It is well established that during the Second World War and the war between the Netherlands and Indonesia led to the loss of thousands of lives. A cemetery in Jakarta honours victims and serves as a space for future generations to learn lessons from the past.
Located in southern Jakarta on Jl. Menteng Pulo, this cemetery was designed by Lt. Col. HA. van Oerle on 7 December in 1946, and a year later the cemetery was inaugurated by Lieutenant General Hendrik Simon Spoor while he was at that time the highest military commander of the Dutch military troops in Indonesia. It was not expected at all that Menteng Pulo gravesite served as a resting place too for General Spoor two years after the establishment of the place.
The Menteng Pulo is the resting place of almost 4000 Dutch war victims and is open to the public free of charge. Organised by Oorlogsgravenstichting (OGS), or The Netherlands War Grave Foundation, the cemetery encourages the public to engage with the stories of the war dead and honour those who have lost their lives during various struggles.
“The Netherlands War Grave Foundation is an organisation with one Head office in The Hague and one office in Jakarta and is powered and funded by the Ministry of the Interior and Kingdom Relations. In the Netherlands we find a moral obligation to take care the graves of our war victims who died during the Second World War and here also during the war between the Netherlands and Indonesia from 1945-1949. Our organisation work together with the Embassy of the Netherlands for Indonesia to hold a series of events including a commemorative service at the cemeteries. For example, on the 27th of February we commemorate the Battle in the Java Sea in Surabaya, on the 4th of May we commemorate all the fallen Dutch war victims during the Second World War, and on 15 August we commemorate the official end of the Second World War for the Kingdom of the Netherlands”, said Director the Netherlands War Grave Foundation for Indonesia Robbert van de Rijdt.
“The OGS in Indonesia is responsible for the maintenance of 7 war cemeteries all located in Java. There are 2 war gravesites in Jakarta; one is located in Menteng Pulo and one in Ancol. In Bandung, West Java, we have Pandu and Leuwigajah cemeteries. As in Semarang, there are Kalibanteng and Candi. Another one in Surabaya is Kembang Kuning graveyard”, he added.
In fact, the Netherlands War Grave Foundation used to have 22 cemeteries in Sumatra, Kalimantan, Sulawesi, Java, Papua, and throughout Indonesia. However, during the ninety sixties the Indonesian government requested the Netherlands to bring back the amount to the current 7 war cemeteries only on Java. All war victims on the cemeteries that were to be closed, were all reburied at one of the 7 cemeteries in Java.
“The Netherlands War Grave Foundation exists to serve the public by ensuring the proper operation and maintenance. My contribution as the director here is to manage, monitor and execute a series of projects, as well as carry out the function with respect to the maintenance and its operation in a spirit of cooperation with individuals who directly manage and operate the cemetery”, explained Robbert when asked about his main task and responsibility.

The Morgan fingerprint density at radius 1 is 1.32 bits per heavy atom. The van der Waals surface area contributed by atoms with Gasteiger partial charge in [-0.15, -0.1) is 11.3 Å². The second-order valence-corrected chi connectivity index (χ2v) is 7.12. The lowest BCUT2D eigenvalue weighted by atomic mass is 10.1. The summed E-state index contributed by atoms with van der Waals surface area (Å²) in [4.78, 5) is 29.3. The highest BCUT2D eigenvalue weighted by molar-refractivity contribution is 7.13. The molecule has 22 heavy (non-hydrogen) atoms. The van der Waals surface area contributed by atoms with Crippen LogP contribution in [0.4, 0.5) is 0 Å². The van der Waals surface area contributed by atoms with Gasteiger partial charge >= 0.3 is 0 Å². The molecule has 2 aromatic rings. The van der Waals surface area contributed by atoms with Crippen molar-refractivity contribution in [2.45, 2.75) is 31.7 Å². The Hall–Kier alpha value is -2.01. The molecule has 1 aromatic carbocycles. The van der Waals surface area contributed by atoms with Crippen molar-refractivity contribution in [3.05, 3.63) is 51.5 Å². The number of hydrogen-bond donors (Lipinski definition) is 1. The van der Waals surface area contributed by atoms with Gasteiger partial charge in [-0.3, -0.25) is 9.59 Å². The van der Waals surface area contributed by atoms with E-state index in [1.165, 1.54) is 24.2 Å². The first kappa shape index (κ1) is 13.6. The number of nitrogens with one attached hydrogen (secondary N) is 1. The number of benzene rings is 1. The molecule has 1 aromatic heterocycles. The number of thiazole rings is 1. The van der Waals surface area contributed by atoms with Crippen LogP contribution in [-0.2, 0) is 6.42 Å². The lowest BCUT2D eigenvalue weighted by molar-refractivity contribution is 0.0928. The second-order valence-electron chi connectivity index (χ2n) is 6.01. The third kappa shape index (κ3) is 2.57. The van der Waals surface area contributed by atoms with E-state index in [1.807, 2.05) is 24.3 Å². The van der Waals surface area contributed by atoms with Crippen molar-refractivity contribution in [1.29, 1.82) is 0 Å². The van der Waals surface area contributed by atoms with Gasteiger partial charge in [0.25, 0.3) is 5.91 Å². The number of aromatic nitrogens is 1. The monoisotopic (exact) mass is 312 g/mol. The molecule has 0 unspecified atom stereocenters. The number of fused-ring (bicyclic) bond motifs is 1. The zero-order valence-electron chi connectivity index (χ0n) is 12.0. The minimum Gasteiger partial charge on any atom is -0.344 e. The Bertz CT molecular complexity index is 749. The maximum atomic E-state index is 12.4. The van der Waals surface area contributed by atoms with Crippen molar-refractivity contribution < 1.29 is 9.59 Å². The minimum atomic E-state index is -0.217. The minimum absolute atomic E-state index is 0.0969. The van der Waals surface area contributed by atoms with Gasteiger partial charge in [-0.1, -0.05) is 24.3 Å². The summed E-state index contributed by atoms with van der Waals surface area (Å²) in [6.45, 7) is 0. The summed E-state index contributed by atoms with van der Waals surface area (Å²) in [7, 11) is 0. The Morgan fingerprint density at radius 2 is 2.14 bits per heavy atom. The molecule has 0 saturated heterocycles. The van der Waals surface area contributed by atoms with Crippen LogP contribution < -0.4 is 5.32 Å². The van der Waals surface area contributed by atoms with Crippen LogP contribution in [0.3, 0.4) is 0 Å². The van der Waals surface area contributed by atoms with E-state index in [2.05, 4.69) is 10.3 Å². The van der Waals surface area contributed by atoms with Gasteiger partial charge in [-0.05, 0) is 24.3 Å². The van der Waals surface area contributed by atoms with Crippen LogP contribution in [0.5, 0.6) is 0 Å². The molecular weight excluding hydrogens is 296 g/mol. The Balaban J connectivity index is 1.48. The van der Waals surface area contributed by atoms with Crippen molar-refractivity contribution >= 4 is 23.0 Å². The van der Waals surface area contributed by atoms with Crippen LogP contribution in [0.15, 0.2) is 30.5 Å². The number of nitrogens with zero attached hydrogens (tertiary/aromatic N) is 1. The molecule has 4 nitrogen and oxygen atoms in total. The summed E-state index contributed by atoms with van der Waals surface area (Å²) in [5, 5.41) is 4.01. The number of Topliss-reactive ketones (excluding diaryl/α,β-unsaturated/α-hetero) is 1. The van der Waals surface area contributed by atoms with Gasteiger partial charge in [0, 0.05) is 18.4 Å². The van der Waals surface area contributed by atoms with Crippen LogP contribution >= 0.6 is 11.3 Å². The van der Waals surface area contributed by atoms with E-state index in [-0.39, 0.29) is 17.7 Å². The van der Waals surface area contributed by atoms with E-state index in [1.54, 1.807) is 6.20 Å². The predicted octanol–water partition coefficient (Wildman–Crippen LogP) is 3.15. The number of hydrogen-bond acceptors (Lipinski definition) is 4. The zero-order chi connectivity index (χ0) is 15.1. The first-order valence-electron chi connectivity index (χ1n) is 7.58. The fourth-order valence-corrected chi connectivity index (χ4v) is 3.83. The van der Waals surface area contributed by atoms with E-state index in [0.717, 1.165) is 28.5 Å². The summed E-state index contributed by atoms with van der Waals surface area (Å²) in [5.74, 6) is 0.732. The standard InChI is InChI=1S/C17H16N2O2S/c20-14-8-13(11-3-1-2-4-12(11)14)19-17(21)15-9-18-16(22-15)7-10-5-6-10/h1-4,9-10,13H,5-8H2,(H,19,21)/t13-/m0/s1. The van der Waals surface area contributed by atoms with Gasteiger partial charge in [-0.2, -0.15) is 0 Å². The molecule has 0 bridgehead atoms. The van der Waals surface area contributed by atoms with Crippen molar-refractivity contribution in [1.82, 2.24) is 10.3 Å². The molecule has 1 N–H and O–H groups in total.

Officially inaugurated in 1947, this field of honour is unique because it has become the resting field not only for the war victims of the Indonesian national revolution, the Dutch colonial period and Japanese war crimes, but this place is also the tomb for members of Koninklijk Nederlands Indische Leger (KNIL) or the Royal Indies Army who had fought during World War II and any other global violent conflicts thereafter. All graves are the same; only the gravemarker indicates the religion of the person who is buried here. There are Christian, Muslim, Budist and Jews gravemarkers. The children gravremarkers are smaller in seize.
Moreover, Menteng Pulo is a gift of the people of Indonesia for the perpetual resting place of the sailors soldiers and airmen who are buried here. This cemetery and memorial contains the graves of 25,000 war dead, many of whom were Dutch service members who lost their lives during World War II. These are lists of individuals whose bodies were identified; 80 per cent of them civilians, 20 per cent from the military.
“We realise that many among the young generation, especially Indonesians and Dutch, are interested in history. By showing the cemeteries we would like to show the visitors in general what the result of a war can be. In the war between the Netherlands and Indonesia many innocent civilian war victims were killed on both sides. Therefore this cemetery must also serve as a symbolic place. What I’m trying to imply is that we would like to honour both the living and the dead, so that people get to memorialise them and have some respect for their own family and history. That’s all that matters! I am really hoping that we could encourage the public and stimulate them to learn about [our common] history. Let’s have a positive point that we must not forget what had happened in the past, but we also have to move on and embrace the good things in the future. Things have happened. Mistakes had been made, and we should learn from our mistakes”, explained Robbert.